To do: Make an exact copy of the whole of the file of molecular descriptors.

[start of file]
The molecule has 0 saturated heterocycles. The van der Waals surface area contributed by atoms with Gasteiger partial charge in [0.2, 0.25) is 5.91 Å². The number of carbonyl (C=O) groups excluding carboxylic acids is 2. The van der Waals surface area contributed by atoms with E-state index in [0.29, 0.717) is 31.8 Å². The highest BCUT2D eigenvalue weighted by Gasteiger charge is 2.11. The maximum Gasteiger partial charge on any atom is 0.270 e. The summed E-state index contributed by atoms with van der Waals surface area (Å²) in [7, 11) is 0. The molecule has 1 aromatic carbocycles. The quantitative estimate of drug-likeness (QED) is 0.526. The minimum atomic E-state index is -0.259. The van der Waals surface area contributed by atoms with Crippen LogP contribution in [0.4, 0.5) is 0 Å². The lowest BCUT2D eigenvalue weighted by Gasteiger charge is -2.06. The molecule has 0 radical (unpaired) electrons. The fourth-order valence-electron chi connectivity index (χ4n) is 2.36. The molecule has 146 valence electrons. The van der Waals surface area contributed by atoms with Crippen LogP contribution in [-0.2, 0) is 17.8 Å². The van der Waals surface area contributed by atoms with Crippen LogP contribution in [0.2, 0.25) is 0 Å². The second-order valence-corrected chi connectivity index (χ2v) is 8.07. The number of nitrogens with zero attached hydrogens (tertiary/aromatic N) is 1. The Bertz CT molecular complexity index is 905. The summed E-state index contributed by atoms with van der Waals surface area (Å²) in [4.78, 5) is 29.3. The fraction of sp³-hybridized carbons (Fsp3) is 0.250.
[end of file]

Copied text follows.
The molecule has 0 saturated heterocycles. The van der Waals surface area contributed by atoms with Gasteiger partial charge in [0.2, 0.25) is 5.91 Å². The number of carbonyl (C=O) groups excluding carboxylic acids is 2. The van der Waals surface area contributed by atoms with E-state index in [0.29, 0.717) is 31.8 Å². The highest BCUT2D eigenvalue weighted by Gasteiger charge is 2.11. The maximum Gasteiger partial charge on any atom is 0.270 e. The summed E-state index contributed by atoms with van der Waals surface area (Å²) in [7, 11) is 0. The molecule has 1 aromatic carbocycles. The quantitative estimate of drug-likeness (QED) is 0.526. The minimum atomic E-state index is -0.259. The van der Waals surface area contributed by atoms with Crippen LogP contribution in [0.4, 0.5) is 0 Å². The lowest BCUT2D eigenvalue weighted by Gasteiger charge is -2.06. The molecule has 0 radical (unpaired) electrons. The fourth-order valence-electron chi connectivity index (χ4n) is 2.36. The molecule has 146 valence electrons. The van der Waals surface area contributed by atoms with Crippen LogP contribution in [-0.2, 0) is 17.8 Å². The van der Waals surface area contributed by atoms with Crippen LogP contribution in [0.2, 0.25) is 0 Å². The second-order valence-corrected chi connectivity index (χ2v) is 8.07. The number of nitrogens with zero attached hydrogens (tertiary/aromatic N) is 1. The Bertz CT molecular complexity index is 905. The summed E-state index contributed by atoms with van der Waals surface area (Å²) in [4.78, 5) is 29.3. The fraction of sp³-hybridized carbons (Fsp3) is 0.250.